In 1969, Nevada's legislature enacted comprehensive "Rules of the Road". See Compiled Legislative History for A.B. 271. The purpose of these rules was to "(establish traffic laws which are uniform throughout the State of Nevada, whether or not incorporated into local ordinances" and to "(minimize the differences between the traffic laws of the State of Nevada and those of other states." See NRS 484A.005 (this purpose applies to NRS 484A-484E, inclusive).
As originally enacted, the Rules of the Road did not cover deaths resulting from DUI or reckless driving. However, in 1973, Nevada's Legislature amended the Rules of the Road to criminalize DUI causing death. See NRS 484C.430, added by Laws 1973, p. 447; see also Compiled Legislative History for A.B. 218. And in 1981, Nevada's Legislature amended the Rules of the Road to criminalize reckless driving causing death. See NRS 484B.653, as amended by Laws 1981, p. 1924 in this article Murder for a DUI Resulting in Death.
https://www.leu.state.nv.us/Division/Research/Librarv/LeizHistorv/LHs/1973ZAB218.1973.pdf (last visited 10/21/19).
The crime of DUI causing death is set forth in NRS 484C.430(1). That statute provides for a maximum penalty of "not more than 20 years" in prison as follows:
Unless a greater penalty is provided pursuant to NRS 484C.440, a person who:. . .
(d) [i]s under the influence of a controlled substance . . .
(f) [h]as a prohibited substance in his or her blood or urine, as applicable, in an amount that is equal or greater than the amount set forth in subsection 3 or 4 of NRS 484C.110, and does any act or neglects any duty imposed by law while driving or in actual physical control of any vehicle on or off the highways of this State, if the act or neglect of duty proximately causes the death of, or substantial bodily harm to, another person, is guilty of a category B felony and shall be punished by imprisonment in the state prison for a minimum term of not less than 2 years and a maximum term of not more than 20 years . . .
The crime of reckless driving is set forth in NRS 484B.653(1). That statute makes it "unlawful for a person" to "[d]rive a vehicle in willful or wanton disregard of the safety of persons or property on a highway or premises to which the public has access." NRS 484B.653(l)(a). The statute also criminalizes "unauthorized speed contest[s]" and "trick driving display[s]." NRS 484B.653(l)(b)-(e).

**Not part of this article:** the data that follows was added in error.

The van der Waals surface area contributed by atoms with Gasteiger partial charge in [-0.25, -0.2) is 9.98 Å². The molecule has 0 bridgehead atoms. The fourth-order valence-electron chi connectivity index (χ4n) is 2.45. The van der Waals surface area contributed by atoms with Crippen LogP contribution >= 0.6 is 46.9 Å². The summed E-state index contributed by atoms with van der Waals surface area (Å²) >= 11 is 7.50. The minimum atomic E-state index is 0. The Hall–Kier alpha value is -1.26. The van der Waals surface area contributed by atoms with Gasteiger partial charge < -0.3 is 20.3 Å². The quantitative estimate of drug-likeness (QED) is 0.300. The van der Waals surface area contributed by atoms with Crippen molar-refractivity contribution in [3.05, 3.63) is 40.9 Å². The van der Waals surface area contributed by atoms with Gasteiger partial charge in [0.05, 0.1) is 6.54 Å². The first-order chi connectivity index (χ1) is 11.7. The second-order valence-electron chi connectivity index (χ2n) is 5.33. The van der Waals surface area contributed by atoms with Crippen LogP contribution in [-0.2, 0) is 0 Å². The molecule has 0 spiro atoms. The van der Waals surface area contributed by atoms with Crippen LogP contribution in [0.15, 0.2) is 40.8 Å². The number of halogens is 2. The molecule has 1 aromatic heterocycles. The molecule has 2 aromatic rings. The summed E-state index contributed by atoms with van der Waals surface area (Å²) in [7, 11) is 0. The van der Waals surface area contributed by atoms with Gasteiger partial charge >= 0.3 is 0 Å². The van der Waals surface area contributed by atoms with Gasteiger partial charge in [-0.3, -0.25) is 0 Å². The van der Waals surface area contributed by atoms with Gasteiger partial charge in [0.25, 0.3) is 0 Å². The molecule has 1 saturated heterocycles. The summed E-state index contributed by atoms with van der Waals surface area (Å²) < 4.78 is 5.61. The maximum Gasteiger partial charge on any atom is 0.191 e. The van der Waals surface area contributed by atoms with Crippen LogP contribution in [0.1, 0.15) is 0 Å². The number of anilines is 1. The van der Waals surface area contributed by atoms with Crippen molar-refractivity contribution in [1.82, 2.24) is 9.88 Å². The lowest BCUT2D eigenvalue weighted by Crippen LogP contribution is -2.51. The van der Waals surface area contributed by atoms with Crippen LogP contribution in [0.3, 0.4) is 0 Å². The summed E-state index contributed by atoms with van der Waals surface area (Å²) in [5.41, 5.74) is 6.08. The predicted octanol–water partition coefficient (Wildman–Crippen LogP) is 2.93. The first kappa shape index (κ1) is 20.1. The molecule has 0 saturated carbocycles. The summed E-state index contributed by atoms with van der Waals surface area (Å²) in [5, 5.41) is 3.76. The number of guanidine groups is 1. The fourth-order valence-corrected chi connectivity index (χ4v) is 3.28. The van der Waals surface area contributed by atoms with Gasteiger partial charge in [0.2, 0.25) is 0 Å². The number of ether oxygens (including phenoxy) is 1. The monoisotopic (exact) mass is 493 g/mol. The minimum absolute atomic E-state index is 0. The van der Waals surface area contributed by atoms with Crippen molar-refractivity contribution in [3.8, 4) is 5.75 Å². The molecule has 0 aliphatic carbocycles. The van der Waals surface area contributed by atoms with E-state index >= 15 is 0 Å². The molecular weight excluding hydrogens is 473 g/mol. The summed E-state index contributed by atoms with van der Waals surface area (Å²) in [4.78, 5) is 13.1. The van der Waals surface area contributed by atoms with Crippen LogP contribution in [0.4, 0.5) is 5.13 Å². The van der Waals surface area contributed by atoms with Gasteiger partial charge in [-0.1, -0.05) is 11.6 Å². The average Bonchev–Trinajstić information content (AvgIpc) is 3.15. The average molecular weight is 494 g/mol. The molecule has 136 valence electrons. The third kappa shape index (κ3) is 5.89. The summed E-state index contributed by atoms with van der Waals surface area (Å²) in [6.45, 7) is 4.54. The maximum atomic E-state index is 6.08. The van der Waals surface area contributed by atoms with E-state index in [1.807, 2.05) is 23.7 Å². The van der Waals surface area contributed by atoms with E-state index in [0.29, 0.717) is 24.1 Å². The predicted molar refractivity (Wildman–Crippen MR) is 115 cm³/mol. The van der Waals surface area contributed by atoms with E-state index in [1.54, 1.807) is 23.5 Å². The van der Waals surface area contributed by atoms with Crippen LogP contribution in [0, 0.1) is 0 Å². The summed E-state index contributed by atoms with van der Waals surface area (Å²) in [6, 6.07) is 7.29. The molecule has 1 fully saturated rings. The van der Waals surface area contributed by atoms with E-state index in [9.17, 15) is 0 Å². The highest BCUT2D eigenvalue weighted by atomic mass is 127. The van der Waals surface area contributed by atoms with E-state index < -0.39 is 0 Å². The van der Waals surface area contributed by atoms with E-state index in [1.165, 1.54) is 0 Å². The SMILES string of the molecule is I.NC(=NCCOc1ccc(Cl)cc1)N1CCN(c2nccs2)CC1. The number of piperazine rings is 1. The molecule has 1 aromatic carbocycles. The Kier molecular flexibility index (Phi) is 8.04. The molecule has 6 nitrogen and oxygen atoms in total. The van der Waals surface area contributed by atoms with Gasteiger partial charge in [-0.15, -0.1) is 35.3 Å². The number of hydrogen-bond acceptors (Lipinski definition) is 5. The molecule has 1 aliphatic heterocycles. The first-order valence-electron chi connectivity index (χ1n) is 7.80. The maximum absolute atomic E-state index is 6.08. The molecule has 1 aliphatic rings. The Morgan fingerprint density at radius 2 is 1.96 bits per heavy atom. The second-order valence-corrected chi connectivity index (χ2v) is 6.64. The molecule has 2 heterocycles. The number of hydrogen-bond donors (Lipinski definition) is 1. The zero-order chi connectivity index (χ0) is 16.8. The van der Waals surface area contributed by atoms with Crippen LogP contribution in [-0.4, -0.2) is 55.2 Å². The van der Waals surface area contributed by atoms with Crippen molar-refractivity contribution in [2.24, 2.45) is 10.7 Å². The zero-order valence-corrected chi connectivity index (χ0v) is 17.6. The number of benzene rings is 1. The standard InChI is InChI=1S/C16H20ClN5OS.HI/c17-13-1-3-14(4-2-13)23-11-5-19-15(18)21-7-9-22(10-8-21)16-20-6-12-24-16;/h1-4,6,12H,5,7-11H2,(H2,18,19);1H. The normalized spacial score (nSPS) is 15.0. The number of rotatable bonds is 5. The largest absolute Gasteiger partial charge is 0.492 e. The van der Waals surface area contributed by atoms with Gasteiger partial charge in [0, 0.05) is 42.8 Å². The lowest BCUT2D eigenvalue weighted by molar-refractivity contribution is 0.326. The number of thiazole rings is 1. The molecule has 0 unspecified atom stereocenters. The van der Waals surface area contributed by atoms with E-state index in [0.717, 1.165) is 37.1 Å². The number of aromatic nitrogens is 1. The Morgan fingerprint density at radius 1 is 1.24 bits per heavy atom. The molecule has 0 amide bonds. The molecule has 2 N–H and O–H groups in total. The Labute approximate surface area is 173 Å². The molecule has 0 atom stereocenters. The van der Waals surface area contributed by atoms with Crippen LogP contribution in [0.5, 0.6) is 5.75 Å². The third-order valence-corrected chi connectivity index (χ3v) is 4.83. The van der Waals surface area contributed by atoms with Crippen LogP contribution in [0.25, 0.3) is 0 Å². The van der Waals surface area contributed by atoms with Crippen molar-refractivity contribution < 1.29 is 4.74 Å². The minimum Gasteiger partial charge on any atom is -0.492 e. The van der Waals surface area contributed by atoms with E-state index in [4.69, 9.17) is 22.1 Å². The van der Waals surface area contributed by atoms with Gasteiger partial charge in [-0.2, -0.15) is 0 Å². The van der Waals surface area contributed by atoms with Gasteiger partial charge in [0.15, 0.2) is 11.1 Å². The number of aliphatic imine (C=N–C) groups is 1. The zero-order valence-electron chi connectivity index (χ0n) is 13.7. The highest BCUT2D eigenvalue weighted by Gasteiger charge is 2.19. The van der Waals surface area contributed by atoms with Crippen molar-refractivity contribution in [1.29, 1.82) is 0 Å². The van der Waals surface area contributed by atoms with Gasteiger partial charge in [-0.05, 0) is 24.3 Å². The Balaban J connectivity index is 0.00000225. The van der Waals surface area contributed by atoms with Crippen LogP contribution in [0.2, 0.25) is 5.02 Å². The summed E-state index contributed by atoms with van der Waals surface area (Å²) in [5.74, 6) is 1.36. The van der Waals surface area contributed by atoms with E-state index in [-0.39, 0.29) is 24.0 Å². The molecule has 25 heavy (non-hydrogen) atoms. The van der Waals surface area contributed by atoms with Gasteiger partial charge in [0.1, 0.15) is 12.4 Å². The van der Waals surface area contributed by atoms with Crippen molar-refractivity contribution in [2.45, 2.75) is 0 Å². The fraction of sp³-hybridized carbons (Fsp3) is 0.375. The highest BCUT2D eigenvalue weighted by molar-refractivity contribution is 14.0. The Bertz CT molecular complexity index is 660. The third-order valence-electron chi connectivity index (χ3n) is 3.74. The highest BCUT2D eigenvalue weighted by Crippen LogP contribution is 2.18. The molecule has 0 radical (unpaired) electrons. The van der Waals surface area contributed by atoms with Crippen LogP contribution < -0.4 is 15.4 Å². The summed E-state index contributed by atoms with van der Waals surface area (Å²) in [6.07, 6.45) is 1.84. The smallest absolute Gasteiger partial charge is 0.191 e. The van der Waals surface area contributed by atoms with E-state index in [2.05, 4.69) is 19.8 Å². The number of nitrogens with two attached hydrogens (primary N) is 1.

However, when death results from any of these forms of reckless driving, the maximum penalty is "not more than 6 years" in prison:
Unless a greater penalty is provided pursuant to subsection 4 of NRS 484B.550, a person who does any act or neglects any duty imposed by law while driving or in actual physical control of any vehicle on a highway or premises to which the public has access in willful or wanton disregard of the safety of persons or property, if the act or neglect of duty proximately causes the death of or substantial bodily harm to another person, is guilty of a category B felony and shall be punished by imprisonment in the state prison for a minimum term of not less than 1 year and a maximum term of not more than 6 years and by a fine of not less than $ 2,000 but not more than $ 5,000. NRS 484B.653(9)
The Nevada Supreme Court Ruling
The Court ruled that although malice may be inferred from the facts of this case, which would support a charge of second-degree murder, the Legislature has preempted such a charge for cases of non-intentional vehicular homicide. See NRS 484B.657. As we likewise held in Sheriff v. LaMotte, 100 Nev. 270, 272-73, 680 P.2d 333, 334 (1984), and confirmed in Johnston v. State, 101 Nev. 94, 95, 692 P.2d 1307, 1308 (1985), the State may not charge a defendant with second-degree murder for a death resulting from driving under the influence. The district court nonetheless allowed the State to do so here, so it erred in interpreting and applying those holdings, which was a manifest abuse of discretion. State v. Eighth Judicial Dist. Court (Armstrong), 127 Nev. 927, 932, 267 P.3d 777, 780 (2011).
Since there is no intent involved in killing someone while driving while impaired, the District Attorney could not seek second-degree murder charges against drunk drivers who cause another person’s death in a car accident. The State can still pursue charges pursuant to NRS 484C.430 which has a penalty between 2 to twenty years in prison and between a $2,000 and $5,000 fine.
If you were charged with a DUI related offense you need skilled legal representation. Our team at the Spartacus Law Firm is experienced in handling all aspects of a DUI case and will aggressively protect your rights to the fullest extent under law. Contact us today at 702-660-1234 for a free consultation in Murder for a DUI Resulting in Death.